Trivia: Then unknown actor and stuntman Yuen Biao, who trained with Jackie Chan and Sammo Hung, provided the acrobatic doubling for Ku Feng in the final fight.

Trivia: Harlem-born actor Adolph Caesar, notable for A Soldier’s Story (1984), The Color Purple (1985) and other films, provided the narration for the American TV spots. Caesar also narrated the U.S. trailers for blaxploitation films Blacula (1972) with William Marshall, Hammer (1972) with Fred Williamson, Scream Blacula Scream (1973) and J.D.’s Revenge (1976) with Glynn Turman and Louis Gossett Jr., along with martial arts films Karate Kiba (1976) with Sonny Chiba, and Sister Street Fighter (1974) with Etsuko Shihomi.

Trivia: The film had to be made during the summer because Carl Scott’s mother wanted him to return to America to go to school. Scott was only 15 years old when he first left for Hong Kong to train.

Click Here to get Soul Brothers of Kung Fu on Amazon.com

bruce-lee-man-myth-bruce-lee-true-story-movie-poster-imagesBruce Lee: The Man, the Myth (1976)

  • Writer and Director: See-Yuen Ng
  • First Released in Hong Kong: October 28, 1976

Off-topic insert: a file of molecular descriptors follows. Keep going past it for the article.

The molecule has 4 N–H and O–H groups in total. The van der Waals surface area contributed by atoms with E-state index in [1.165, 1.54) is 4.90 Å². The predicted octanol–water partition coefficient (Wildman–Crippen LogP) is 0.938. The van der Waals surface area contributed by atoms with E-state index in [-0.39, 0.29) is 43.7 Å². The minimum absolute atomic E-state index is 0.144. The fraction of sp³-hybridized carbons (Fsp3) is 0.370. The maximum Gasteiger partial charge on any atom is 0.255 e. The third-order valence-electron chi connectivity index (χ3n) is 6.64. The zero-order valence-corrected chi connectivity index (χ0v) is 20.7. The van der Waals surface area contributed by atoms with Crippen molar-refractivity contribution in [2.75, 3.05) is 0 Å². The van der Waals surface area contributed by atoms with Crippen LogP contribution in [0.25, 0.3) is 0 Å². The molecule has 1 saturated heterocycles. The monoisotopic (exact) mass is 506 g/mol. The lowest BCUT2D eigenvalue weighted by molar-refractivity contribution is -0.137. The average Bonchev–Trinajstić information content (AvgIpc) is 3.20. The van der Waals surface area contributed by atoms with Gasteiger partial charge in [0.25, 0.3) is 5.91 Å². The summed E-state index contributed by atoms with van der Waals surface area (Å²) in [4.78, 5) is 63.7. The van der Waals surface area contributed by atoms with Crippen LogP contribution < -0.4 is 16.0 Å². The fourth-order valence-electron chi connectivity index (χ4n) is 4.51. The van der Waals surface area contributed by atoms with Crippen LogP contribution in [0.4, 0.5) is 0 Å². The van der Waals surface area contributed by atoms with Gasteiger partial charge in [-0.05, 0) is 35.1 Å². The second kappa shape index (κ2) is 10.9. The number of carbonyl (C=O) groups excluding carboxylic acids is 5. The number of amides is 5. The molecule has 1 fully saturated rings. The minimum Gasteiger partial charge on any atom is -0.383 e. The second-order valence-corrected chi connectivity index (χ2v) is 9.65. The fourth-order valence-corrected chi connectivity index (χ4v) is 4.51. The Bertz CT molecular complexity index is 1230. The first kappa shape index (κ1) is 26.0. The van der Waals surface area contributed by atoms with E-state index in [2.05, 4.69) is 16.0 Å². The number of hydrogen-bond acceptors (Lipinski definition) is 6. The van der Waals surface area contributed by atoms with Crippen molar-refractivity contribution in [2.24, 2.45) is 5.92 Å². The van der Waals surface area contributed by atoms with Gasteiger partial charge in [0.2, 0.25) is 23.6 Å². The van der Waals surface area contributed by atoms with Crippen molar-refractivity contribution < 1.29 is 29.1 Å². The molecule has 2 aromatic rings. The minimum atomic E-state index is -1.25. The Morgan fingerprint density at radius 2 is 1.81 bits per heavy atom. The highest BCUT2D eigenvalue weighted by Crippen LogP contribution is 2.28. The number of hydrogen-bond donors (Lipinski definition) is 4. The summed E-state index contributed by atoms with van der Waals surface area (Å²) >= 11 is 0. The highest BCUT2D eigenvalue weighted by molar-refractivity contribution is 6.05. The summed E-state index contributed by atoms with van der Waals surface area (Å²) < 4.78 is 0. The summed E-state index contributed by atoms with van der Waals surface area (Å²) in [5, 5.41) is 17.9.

• First Released in USA: July 22, 1977
  • Also Known As: Behind Bruce Lee, The Dragon Lives, Bruce Lee: True Story
  • Production Company: The Eternal Film Company, Hong Kong
  • Production Executive: Pal Ming (Pao Ming)
  • Cast: Bruce Li Shao-Lung as Bruce Lee, Little Unicorn as Himself, Chiu Chi-Ling as Mr. Chan, Fung Ging-Man as Lee Sifu, Alan Chui Chung-San as One of Bruce’s students, Sham Chin-Bo as Bruce’s friend in San Francisc, Mars as Charlie, Fung Hak-On as Challenges Bruce on set, Carl Scott as One of Bruce’s young students, Leung Siu-Chung as Master beaten on street, Fong Yuen as Fortune teller, Yip Chun as Bruce’s Wing Chun Sifu, Roberta Ciappi as Daughter of Italian Mobster, Donnie Williams as a Karate thug, David Chow Tai-Wai as Motoyaki, Chung Chan-Chi, Richard Cheung Kuen as Student, Goo Ming, Gam Tin-Chue, Man Ngai-Tik, Unknown SB-Actor, Chan Chue as Big Boss crew member, Lau Kwok-Shing as Bad guy extra Enter the Dragon, Lee Hoi-Sang as Bad guy extra Enter the Dragon

In this “Bruceploitation” biopic on the late martial arts icon Bruce Lee, Carl Scott played one of Bruce Lee’s (Bruce Li’s) students. Carl was an extra in the film, but his skills impressed producer Pal Ming, who brought Scott to Hong Kong to train for Eternal Film Company’s next Bruce Li picture, which became Soul Brothers of Kung Fu.

Trivia: BKF (Black Karate Federation) co-founder and Pastor Donnie Williams, who was interviewed for the upcoming documentary Blvd. Warriors, appears in Bruce Lee: The Man, the Myth. Williams also appeared in Enter the Dragon in the actual BKF dojo of the era, as assistant karate instructor to Jim Kelly’s character. In real life, Williams helped train a young Carl Scott, who studied Kenpo Karate for many years under the BKF and Sijo Steve Muhammad, as well as Grandmaster Robert Temple.

Click Here to get Bruce Lee: The Man, the Myth on Amazon.com

Videos

Kung Fu Executioners Opening Sequence

Billy Chong and Carl Scott sparring in a movie scene